Build a Lie Detector/Beat a Lie Detector“. My desire to attend this is mostly based on nostalgia. When I was a young boy, my dad gave me several of the Radio Shack 50-in-1/100-in-1/250-in-1 electronic kits for Christmas. One of the projects in those was always a lie detector, and I always built that project.

Build your own UAV 2.0 – Wireless Mayhem from the Heavens!” How could anyone not go to that panel?

Exploiting Digital Cameras“. Another panel that seems designed to push multiple buttons on my user interface at once.

DCFluX in: Moon-bouncer“. Looks like it could be a fun panel on alternative methods of communication in a critical situation, like moon-bounce (something I’ve heard of from the amateur radio community).

Black Ops Of Fundamental Defense: Web Edition“. Dan Kaminsky. Again, enough said.

Extreme Range RFID Tracking“. I haven’t gotten that deep into RFID hacking yet (though I might change that this year), but I’m interested in this long-range low-power radio device stuff. Also, this is one of two Padget talks I want to see.

Jackpotting Automated Teller Machines Redux” The Black Hat version of this talk is already getting a lot of attention.

I’m having trouble deciding between “This Needs to be Fixed, and Other Jokes in Commit Statements“, which sounds like it could be very funny, and “Insecurity Engineering of Physical Security Systems: Locks, Lies, and Videotape“; I have a lot of respect for Tobias’ work.

Practical Cellphone Spying” is the other Padget talk I want to see.

We Don’t Need No Stinkin’ Badges: Hacking Electronic Door Access Controllers“: besides the title reference, this might make good background for that novel. I’m also considering “Wardriving the Smart Grid: Practical Approaches to Attacking Utility Packet Radios” as another possibility; I’d really like to see both.

Physical Security : You’re Doing It Wrong!” Well, if he’s going to talk about how to get vendors to take you to lunch, sure!

Physical Computing, Virtual Security: Adding the Arduino Microcontroller Development Environment to Your Security Toolbox“. I’ve been thinking about getting into microcontroller hacking, and this seems like it might be a good introduction to the Arduino (which is one of the environments I’ve considered).

Hacking with Hardware: Introducing the Universal RF Usb Keboard Emulation Device – URFUKED” and “Programmable HID USB Keystroke Dongle: Using the Teensy as a Pen Testing Device“: it sounds like there could be a lot of overlap between these two panels.

The Search for Perfect Handcuffs… and the Perfect Handcuff Key“. You never know when you might need to get out of a pair of handcuffs…

I haven’t decided between “Attack the Key, Own the Lock“, which sounds like it may be a rehash of some panels at previous DEFCONs, and “Constricting the Web: Offensive Python for Web Hackers“, which pushes the Python button.

Electronic Weaponry or How to Rule the World While Shopping at Radio Shack“. Not a lot of information on the DEFCON site; I’ll probably go and leave if I get bored.

Breaking Bluetooth By Being Bored“. I’m fascinated by Bluetooth attacks, so this is a must-see for me.

Panels I won’t be attending:

Getting Root: Remote Viewing, Non-local Consciousness, Big Picture Hacking, and Knowing Who You Are“. The usual hippie horse-pucky.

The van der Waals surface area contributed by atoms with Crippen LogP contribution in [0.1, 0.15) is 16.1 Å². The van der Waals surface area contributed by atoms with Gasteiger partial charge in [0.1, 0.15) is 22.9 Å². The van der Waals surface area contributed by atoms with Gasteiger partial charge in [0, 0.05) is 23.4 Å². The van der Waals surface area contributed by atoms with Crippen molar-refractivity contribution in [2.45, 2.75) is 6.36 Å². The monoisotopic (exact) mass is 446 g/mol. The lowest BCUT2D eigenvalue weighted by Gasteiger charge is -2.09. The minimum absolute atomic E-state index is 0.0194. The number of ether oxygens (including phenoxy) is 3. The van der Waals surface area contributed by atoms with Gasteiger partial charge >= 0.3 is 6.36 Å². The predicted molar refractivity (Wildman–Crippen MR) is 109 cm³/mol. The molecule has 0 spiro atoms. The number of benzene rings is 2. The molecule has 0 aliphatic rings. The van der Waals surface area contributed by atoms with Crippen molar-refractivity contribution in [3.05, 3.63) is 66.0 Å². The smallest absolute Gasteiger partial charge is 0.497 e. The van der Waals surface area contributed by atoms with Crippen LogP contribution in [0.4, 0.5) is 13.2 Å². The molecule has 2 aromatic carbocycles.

Any suggestions from anyone else who may be attending? Or presenting? Or wanted to go, but couldn’t?

Snakes on a book.

Tuesday, December 8th, 2009


The book on the left is the 4th edition of Learning Python.

The book on the right is this year’s Austin phone book.

Yes, Learning Python is thicker.

No, I’m not sure what that means; I just find it amusing.

Extreme geek humor.

Thursday, November 5th, 2009

Inspired by chapter 6 of Learning Python (the 3rd edition, alas).

IDLE 1.2
>>> A ='A'
>>> A is 'A'

(Well, I thought it was funny.)

MIT OpenCourseWare: 6.00, the home game (Part 1).

Wednesday, October 21st, 2009

School has wrapped up for the semester, at least for me. (Yes, I’m aware it is mid-October. Yes, I’m aware normal people are dealing with mid-terms. What can I say; that’s the way the St. Ed’s New College schedule worked out this time around.)

Now that I’ve got some free time, I can engage in some useful projects, like more Project e work (I’ve got a long multi-part post in the works that I hope to finish soon), updating the SDC pages, and perhaps some outside study.

I’ve written here before about the MIT OpenCourseWare initiative, and I decided this would be as good a time as any to start working through 6.00, “Introduction to Computer Science and Programming“. As I was reviewing the various readings, a thought came to me.

“Hey,” I said to myself, “wouldn’t it be nifty to blog this as you’re taking it?”

“That’s a definition of ‘nifty’ I was previously unaware of,” I responded.

“It’d give you some motivation,” I said.

“Why am I talking to myself?” I responded.

“I don’t know,” I said. “Have you considered medication?”

Anyway, my need for psychotropic medications aside, this seems like a good idea, if only to give my loyal readers something to laugh at. So…

Lecture 1.

Course readings.

Getting Started: Python and IDLE.

Problem set 1.

My code for problem set 1. (This has been tested on Project e with Python 2.6.2, on the MacBook with Python 2.5, and on the Nokia with Python 2.5.2. I haven’t tested it on my work machine yet.)

Comments on my code or coding style are welcome; as a matter of fact, they are downright encouraged.